Reclaiming Imposter Syndrome
I am pretty much an outsider no matter where I go. In my running group, I exist in the space between the fast groups and the back-of-the-packers. I have two older brothers and am my parents’ only daughter. I work creating tools for developers, but I have never actually been a developer. I can’t think of a professional effort that I have undertaken in the past 15 years where I would have been considered an expert of any type. And if I had a nickel for every meeting attended where I am the only one without a goatee…
In other words, I am 100% an imposter and proud of it! Here’s why.
The Beginner’s Mind
In Buddhism, the concept of the Beginner’s Mind is not only positive, it’s essential to learning, improving, and coming up with new ideas. People who see themselves as experts often don’t see outside their line of experience. Assumed expertise can limit the possibilities their mind allows them to see. The nice thing about not being an expert is there are no expectations that I will get something “right”. This gives me the freedom to ask any question I want.
More often than not, these moments where I am free to throw out crazy ideas add incredible value! Sometimes it’s a new connection, a new market, or a new product idea. Other times, my willingness to fall on my face and be seen as less-than-perfect gives someone else in the group the confidence to do the same and they come up with something genius as a result. (Remember, if you are the smartest person in the room, you are in the wrong room.)
The Edge of Fear
Learning to be comfortable being uncomfortable has led to my biggest accomplishments. When I feel out of my depth, I like to see this as the universe’s way of telling me exactly where I need to focus my attention and energy in order to improve. The fun thing about existing in one of these uncomfortable spaces is that a tiny bit of work makes a HUGE difference. It is much more difficult to improve in an area in which you are already an expert. Look at elite athletes and the amount of time and energy they have to put into making the smallest bit of progress. Then take a look at me experimenting with Kubernetes! While no one is likely to hire me any time soon to manage their enterprise container architecture and orchestration — with a little bit of effort, I can learn enough to be able to understand the new potential benefits and pitfalls.
I always giggle when I see people describe themselves as “DevOps Experts” because I strongly believe that there is no such thing. One of the fundamental principles of DevOps is continuous improvement, and one of the best ways to do this is to throw yourself into content that is above your head and outside of your comfort zone.
One of my favorite ways to learn new things professionally is to drop into meetings that are “too technical” for me. I seek these out, listening in stand-up for when engineers say they will get together to resolve a blocker and asking to be included. I strongly encourage this practice — just remember to ask questions after they are done so you don’t derail their work. I can’t think of a single time where my inquiry wasn’t welcome.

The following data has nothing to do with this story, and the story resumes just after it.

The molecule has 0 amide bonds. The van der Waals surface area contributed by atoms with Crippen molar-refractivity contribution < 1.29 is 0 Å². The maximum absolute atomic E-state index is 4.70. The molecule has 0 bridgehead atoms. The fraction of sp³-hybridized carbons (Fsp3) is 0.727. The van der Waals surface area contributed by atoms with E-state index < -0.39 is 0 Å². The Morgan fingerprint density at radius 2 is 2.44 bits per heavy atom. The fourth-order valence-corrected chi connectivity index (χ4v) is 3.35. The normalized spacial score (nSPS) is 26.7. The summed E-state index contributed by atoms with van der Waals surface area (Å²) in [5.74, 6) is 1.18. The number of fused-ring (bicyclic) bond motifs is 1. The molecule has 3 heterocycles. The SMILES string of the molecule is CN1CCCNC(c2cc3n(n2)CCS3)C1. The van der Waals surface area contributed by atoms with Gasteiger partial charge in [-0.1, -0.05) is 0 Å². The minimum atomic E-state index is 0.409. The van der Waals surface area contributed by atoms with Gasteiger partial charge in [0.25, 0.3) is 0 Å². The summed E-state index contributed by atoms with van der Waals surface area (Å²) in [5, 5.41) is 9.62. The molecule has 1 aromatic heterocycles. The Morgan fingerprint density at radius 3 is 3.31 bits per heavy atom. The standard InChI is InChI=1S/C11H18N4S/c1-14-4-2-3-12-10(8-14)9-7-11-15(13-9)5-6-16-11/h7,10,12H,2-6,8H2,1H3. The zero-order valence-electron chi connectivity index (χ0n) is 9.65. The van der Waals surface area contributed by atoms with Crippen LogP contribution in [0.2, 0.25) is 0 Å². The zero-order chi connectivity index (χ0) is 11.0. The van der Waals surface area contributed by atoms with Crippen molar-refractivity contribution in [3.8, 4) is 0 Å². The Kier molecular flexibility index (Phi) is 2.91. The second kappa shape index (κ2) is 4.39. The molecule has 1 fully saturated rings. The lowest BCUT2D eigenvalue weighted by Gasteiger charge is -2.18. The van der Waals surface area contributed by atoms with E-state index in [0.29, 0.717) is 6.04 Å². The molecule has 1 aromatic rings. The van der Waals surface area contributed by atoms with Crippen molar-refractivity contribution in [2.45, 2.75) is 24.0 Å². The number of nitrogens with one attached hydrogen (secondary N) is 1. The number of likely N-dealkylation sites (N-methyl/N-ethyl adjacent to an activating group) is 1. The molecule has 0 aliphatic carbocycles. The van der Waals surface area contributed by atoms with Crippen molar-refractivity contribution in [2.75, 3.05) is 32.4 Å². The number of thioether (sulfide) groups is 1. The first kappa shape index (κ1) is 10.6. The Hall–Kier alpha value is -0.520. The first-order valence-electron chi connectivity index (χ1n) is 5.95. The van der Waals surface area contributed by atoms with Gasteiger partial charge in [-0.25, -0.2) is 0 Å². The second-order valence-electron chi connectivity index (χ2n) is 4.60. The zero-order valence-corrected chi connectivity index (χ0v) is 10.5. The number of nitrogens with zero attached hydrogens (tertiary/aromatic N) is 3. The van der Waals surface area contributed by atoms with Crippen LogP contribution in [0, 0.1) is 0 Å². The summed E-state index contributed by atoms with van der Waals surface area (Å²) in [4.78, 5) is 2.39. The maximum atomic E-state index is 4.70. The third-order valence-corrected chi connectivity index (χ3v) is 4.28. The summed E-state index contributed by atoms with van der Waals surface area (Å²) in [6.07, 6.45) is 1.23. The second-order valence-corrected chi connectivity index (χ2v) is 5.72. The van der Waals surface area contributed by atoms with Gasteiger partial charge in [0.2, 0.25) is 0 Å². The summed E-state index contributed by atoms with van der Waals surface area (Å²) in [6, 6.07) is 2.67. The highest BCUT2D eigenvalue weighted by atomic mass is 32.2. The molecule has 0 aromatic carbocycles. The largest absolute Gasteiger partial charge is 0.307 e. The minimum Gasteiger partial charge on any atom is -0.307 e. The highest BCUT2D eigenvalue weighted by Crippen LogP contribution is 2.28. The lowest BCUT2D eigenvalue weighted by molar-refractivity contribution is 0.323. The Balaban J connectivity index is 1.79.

I won’t pretend that doing any of this is easy, or that my chronic imposter syndrome hasn’t taken a toll on me. I can’t help but imagine where I might be in my career if I had taken a more traditional path — had I not been paralyzed by fear of failure in high school and college. I have found that as I cultivate my practice of embracing imposter syndrome, I also need to put more time and effort into taking care of myself and building up my personal support crew. Not fitting in, being uncomfortable, and existing just on the edge of fear depletes my energy, causes me to doubt my self-worth and intelligence, and just flat out makes me sad sometimes. To counter this, I make sure to put time into recharging myself through activities that put me at ease and where I can take a break from “not belonging”. In my case, this usually means reading fiction, spending time with my dog, or hiking out in the woods.
I have also found that taking online classes helps build my confidence. There is so much great content out there and a lot of it is free! I like being able to learn at my own pace and try things out without the pressure of having to prove myself in front of others. I’ve taken courses from all sorts of programs and providers, including here at Liquibase. Liquibase University is a GREAT resource that has a bunch of really great free classes and I can personally attest to its effectiveness as I used it to prepare for my interviews to work here!
Liquibase University is now offering a new certification path for intermediate learners. If you are ready to take your Liquibase expertise to the next level and add another certification to your LinkedIn profile, you can call yourself a Liquibase Certified Associate. Imposters are always welcome.